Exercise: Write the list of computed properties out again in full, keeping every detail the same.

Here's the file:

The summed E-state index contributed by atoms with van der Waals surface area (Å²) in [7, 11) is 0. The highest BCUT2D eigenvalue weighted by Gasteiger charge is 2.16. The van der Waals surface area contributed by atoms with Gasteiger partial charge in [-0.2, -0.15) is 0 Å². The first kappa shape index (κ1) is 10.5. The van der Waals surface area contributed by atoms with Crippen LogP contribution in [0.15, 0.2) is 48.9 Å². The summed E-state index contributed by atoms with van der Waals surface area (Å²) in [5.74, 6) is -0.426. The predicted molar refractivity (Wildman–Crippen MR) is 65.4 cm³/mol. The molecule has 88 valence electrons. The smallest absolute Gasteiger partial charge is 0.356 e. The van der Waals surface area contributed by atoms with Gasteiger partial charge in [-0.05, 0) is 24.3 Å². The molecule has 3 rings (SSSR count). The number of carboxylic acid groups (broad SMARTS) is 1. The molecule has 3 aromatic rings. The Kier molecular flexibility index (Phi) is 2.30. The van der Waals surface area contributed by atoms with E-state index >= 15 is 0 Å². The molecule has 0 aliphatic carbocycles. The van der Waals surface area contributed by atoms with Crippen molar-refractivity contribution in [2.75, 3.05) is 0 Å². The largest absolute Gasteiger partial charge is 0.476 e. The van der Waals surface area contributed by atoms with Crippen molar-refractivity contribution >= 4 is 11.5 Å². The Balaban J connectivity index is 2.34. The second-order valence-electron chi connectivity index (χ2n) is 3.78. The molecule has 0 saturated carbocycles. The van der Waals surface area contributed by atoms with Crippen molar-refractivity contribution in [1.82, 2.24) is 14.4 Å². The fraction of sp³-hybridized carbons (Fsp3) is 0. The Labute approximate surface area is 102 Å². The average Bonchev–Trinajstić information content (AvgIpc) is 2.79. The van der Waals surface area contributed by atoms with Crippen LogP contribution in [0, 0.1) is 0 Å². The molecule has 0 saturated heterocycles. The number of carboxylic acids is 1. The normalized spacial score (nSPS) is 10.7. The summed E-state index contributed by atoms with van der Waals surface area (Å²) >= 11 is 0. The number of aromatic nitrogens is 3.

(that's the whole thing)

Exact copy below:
The summed E-state index contributed by atoms with van der Waals surface area (Å²) in [7, 11) is 0. The highest BCUT2D eigenvalue weighted by Gasteiger charge is 2.16. The van der Waals surface area contributed by atoms with Gasteiger partial charge in [-0.2, -0.15) is 0 Å². The first kappa shape index (κ1) is 10.5. The van der Waals surface area contributed by atoms with Crippen LogP contribution in [0.15, 0.2) is 48.9 Å². The summed E-state index contributed by atoms with van der Waals surface area (Å²) in [5.74, 6) is -0.426. The predicted molar refractivity (Wildman–Crippen MR) is 65.4 cm³/mol. The molecule has 88 valence electrons. The smallest absolute Gasteiger partial charge is 0.356 e. The van der Waals surface area contributed by atoms with Gasteiger partial charge in [-0.05, 0) is 24.3 Å². The molecule has 3 rings (SSSR count). The number of carboxylic acid groups (broad SMARTS) is 1. The molecule has 3 aromatic rings. The Kier molecular flexibility index (Phi) is 2.30. The van der Waals surface area contributed by atoms with E-state index >= 15 is 0 Å². The molecule has 0 aliphatic carbocycles. The van der Waals surface area contributed by atoms with Crippen molar-refractivity contribution in [2.75, 3.05) is 0 Å². The largest absolute Gasteiger partial charge is 0.476 e. The van der Waals surface area contributed by atoms with Crippen molar-refractivity contribution >= 4 is 11.5 Å². The Balaban J connectivity index is 2.34. The second-order valence-electron chi connectivity index (χ2n) is 3.78. The molecule has 0 saturated carbocycles. The van der Waals surface area contributed by atoms with Crippen molar-refractivity contribution in [1.82, 2.24) is 14.4 Å². The fraction of sp³-hybridized carbons (Fsp3) is 0. The Labute approximate surface area is 102 Å². The average Bonchev–Trinajstić information content (AvgIpc) is 2.79. The van der Waals surface area contributed by atoms with Crippen LogP contribution in [0, 0.1) is 0 Å². The molecule has 0 saturated heterocycles. The number of carboxylic acids is 1. The normalized spacial score (nSPS) is 10.7. The summed E-state index contributed by atoms with van der Waals surface area (Å²) >= 11 is 0. The number of aromatic nitrogens is 3.